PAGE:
What I’m quickly discovering about his band I’m going to call the “Asteroid process.” It happened with the Swedish group’s self-titled Fuzzorama debut, and the same seems to be holding true for the numerical follow-up, II, as well. It happens like this: you listen to an Asteroid album, and while you’re in it, the music relaxes you to a barely conscious state. You hear the laid back fuzz tones and feel as though you might melt in them. Maybe you do. And when it’s over, you say to yourself, “Golly, that was pretty good,” and you go about your day.
Little do you know, though, that there are riffs and lines that are going to stick with you. That more and more you’re going to find yourself humming different parts of different songs until you feel you have to listen to the album again. And again. And again. Next thing you know, you’re out to lunch with your wife and all you can do is sing the refrain of “Disappear” over and over again, or think about that one riff in “Fire” that seems to sum up all of II in a matter of seconds. Resistance, as they say, is futile.
Asteroid’s infectious style is in full force on their sophomore album, but their growth is also readily apparent. Listening to a song like “Karma,” it feels as though some of the rigidity of the first record, which maybe kept a song like “The Big Trip Beyond” strictly adhered to a verse/chorus methodology, has spread out. “Karma” opens with a softly building jam, and opens up to some of the warmest tones this side of Colour Haze with a riff that soothes as much as it rocks. II seems less focused on structure on the surface, but it isn’t, the manner of execution has simply evolved. The guitars of Robin Hirse have taken the musical fore in a big way, leading most of the jams and often competing for dominance in the mix along Hirse’s own vocals and those of bassist Johannes Nilsson.
“Edge” was an advance track on the band’s MySpace and the Fuzzorama site (and can be streamed below), and for good reason, as it not only reaffirms the high grade fuzz rock of the first album, but like Truckfighters’ “Monte Gargano,” blends catchy, tight songwriting with musical exploration and an upbeat, memorable pop feel. There are a few seconds of silence between “Edge” and “River,” the moody instrumentalism of which seems to indicate a switch in direction for the second half of II, lyrically tying in the theme of water with “Towers” still to come and spreading their sound even further out into echoing spaces yet unexplored by the trio, drummer Elvis Campbell’s tom and cymbals only adding to the otherworldly vibes. As “River” moves immediately into the bongo-infused “Lady,” the straightforward and heavier riff style takes over and the band reminds what it was about the first album that worked so well without sacrificing any of the advances yet made this time around or apologizing for any changes they may have undergone.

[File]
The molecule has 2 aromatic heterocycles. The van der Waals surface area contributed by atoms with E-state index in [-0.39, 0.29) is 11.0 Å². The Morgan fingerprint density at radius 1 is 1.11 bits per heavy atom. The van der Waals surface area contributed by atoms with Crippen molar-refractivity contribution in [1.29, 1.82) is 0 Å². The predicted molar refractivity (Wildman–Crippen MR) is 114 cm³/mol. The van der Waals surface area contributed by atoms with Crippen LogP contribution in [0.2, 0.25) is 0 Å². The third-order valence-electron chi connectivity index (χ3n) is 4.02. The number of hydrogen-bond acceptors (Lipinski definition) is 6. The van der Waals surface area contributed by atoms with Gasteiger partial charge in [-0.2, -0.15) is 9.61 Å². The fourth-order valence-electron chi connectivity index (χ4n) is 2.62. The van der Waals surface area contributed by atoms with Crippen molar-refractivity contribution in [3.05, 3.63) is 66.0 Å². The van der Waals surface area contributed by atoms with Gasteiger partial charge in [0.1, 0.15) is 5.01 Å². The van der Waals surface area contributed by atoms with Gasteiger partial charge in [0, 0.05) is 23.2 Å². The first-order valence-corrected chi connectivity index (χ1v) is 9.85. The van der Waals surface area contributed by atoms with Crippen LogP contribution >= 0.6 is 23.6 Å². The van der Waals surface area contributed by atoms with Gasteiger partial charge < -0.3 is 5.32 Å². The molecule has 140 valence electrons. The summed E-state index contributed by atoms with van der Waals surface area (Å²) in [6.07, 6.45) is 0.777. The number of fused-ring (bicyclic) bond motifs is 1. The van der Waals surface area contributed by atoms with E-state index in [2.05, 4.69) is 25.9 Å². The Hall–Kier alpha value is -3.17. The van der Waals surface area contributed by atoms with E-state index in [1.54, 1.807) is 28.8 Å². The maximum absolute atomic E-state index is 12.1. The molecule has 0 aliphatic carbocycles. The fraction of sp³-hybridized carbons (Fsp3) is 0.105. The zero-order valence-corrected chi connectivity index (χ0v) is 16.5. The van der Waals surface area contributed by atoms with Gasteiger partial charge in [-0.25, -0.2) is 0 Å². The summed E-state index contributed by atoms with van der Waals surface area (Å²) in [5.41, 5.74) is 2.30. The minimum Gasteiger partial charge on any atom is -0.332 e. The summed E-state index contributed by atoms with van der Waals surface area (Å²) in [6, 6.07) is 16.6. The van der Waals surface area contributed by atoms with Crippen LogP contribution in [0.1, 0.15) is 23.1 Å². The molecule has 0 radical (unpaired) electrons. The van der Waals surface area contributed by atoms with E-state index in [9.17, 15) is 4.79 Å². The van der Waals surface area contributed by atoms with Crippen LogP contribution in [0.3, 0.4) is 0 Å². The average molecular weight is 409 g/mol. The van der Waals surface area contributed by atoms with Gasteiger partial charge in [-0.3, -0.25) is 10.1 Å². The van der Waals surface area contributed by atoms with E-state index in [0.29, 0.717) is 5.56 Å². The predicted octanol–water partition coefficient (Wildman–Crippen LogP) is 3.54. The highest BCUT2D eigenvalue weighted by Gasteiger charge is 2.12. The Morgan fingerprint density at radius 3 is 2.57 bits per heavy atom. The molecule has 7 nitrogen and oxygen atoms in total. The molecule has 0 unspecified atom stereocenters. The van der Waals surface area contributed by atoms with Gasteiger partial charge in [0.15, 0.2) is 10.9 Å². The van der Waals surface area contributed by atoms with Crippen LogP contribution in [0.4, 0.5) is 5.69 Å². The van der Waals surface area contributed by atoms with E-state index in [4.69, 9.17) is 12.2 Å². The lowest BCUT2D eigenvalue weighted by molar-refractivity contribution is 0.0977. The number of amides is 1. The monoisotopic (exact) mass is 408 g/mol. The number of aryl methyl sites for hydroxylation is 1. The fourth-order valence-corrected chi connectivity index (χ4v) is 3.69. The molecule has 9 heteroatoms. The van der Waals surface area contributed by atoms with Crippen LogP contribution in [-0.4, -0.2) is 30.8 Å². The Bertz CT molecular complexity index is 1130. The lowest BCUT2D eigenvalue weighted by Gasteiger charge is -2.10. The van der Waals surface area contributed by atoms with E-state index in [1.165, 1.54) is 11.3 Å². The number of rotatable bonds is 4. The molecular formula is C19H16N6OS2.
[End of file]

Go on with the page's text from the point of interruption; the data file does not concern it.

“Lady” gives way to a ‘70s prog vocal/guitar interplay and guitar solo that joins with the opening of “Towers.” So far, that’s three tracks that more or less blend together as one piece of music, and the flow between them is remarkable. “Towers” begins softly with Nilsson and Hirse engaging in the harmonies that are quickly becoming a staple of the band’s approach, asking us what more are we than “A dot on a line or a drop in the sea.” By the time the song is over, I’m ready to embrace insignificance wholesale. No problem.
“Towers” and “Fire” do not meld together via the same congress as “River,” “Lady” and “Towers,” but “Fire” is a strong enough rocker that it doesn’t matter. The song is one of II’s several immediate highlights, and like opener “Garden,” could just as easily have been the advance track like “Edge” was. Some of the band’s lighthearted nature comes through in crowd vocals (I’ll not say “gang” to stay away from the hardcore terminology) and a solo heavy on the wah. This is Asteroid’s bread and butter, and it seems on repeat listens that no matter the directions they may choose to go on any given album, a track like “Fire” is the nest to which they’ll return.
II finishes out in suitable fashion with “Time,” its longest track at 6:12. Here the band further take the late Colour Haze-style noodling approach again, but at a quicker pace, so that you know in listening how the song is going to pick up sooner or later. Right around 2:25, it does, and similar to “Karma,” the transition is no less satisfying for being thusly telegraphed. Ultimately, “Time” demonstrates that not only have Asteroid grown in the sense of adding jams to their music — there was plenty of that last time around — but their ability to add said spontaneous-seeming moments to their song structures is in a developmental stage whereby the transition from one to the next feels utterly fluid and natural. I shutter to use the word “organic,” but man, if this was sitting next to a bunch of those fake-looking, wax-covered apples in the produce department, there’s no question which I’d go for.
If Asteroid set forth the band’s name as one of the brightest newcomers in 21st Century fuzz, then II confirms the potential. Like its predecessor, it is an album whose appeal will only grow with time, and I already have difficulty imagining it won’t be on my best of 2010 list.
In other words, yes, it’s quite good, and yes, it’s highly recommended.Asteroid, Fuzzorama, Sweden